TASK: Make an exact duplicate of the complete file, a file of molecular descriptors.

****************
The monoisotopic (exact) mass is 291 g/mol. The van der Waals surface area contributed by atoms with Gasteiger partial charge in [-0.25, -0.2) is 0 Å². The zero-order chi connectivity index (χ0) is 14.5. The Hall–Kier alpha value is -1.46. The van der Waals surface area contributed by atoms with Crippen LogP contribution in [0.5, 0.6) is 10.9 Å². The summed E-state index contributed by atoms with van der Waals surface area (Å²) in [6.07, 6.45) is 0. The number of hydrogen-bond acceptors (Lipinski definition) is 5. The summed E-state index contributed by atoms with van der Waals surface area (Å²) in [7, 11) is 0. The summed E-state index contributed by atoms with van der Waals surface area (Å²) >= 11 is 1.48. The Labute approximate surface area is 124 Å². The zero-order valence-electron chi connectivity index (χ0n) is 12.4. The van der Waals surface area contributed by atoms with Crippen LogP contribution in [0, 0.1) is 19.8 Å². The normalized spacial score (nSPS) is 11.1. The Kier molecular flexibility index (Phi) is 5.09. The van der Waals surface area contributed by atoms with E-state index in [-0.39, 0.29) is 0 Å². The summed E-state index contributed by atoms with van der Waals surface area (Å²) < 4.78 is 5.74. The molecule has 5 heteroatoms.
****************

The monoisotopic (exact) mass is 291 g/mol. The van der Waals surface area contributed by atoms with Gasteiger partial charge in [-0.25, -0.2) is 0 Å². The zero-order chi connectivity index (χ0) is 14.5. The Hall–Kier alpha value is -1.46. The van der Waals surface area contributed by atoms with Crippen LogP contribution in [0.5, 0.6) is 10.9 Å². The summed E-state index contributed by atoms with van der Waals surface area (Å²) in [6.07, 6.45) is 0. The number of hydrogen-bond acceptors (Lipinski definition) is 5. The summed E-state index contributed by atoms with van der Waals surface area (Å²) in [7, 11) is 0. The summed E-state index contributed by atoms with van der Waals surface area (Å²) >= 11 is 1.48. The Labute approximate surface area is 124 Å². The zero-order valence-electron chi connectivity index (χ0n) is 12.4. The van der Waals surface area contributed by atoms with Crippen LogP contribution in [0, 0.1) is 19.8 Å². The normalized spacial score (nSPS) is 11.1. The Kier molecular flexibility index (Phi) is 5.09. The van der Waals surface area contributed by atoms with E-state index in [-0.39, 0.29) is 0 Å². The summed E-state index contributed by atoms with van der Waals surface area (Å²) < 4.78 is 5.74. The molecule has 5 heteroatoms.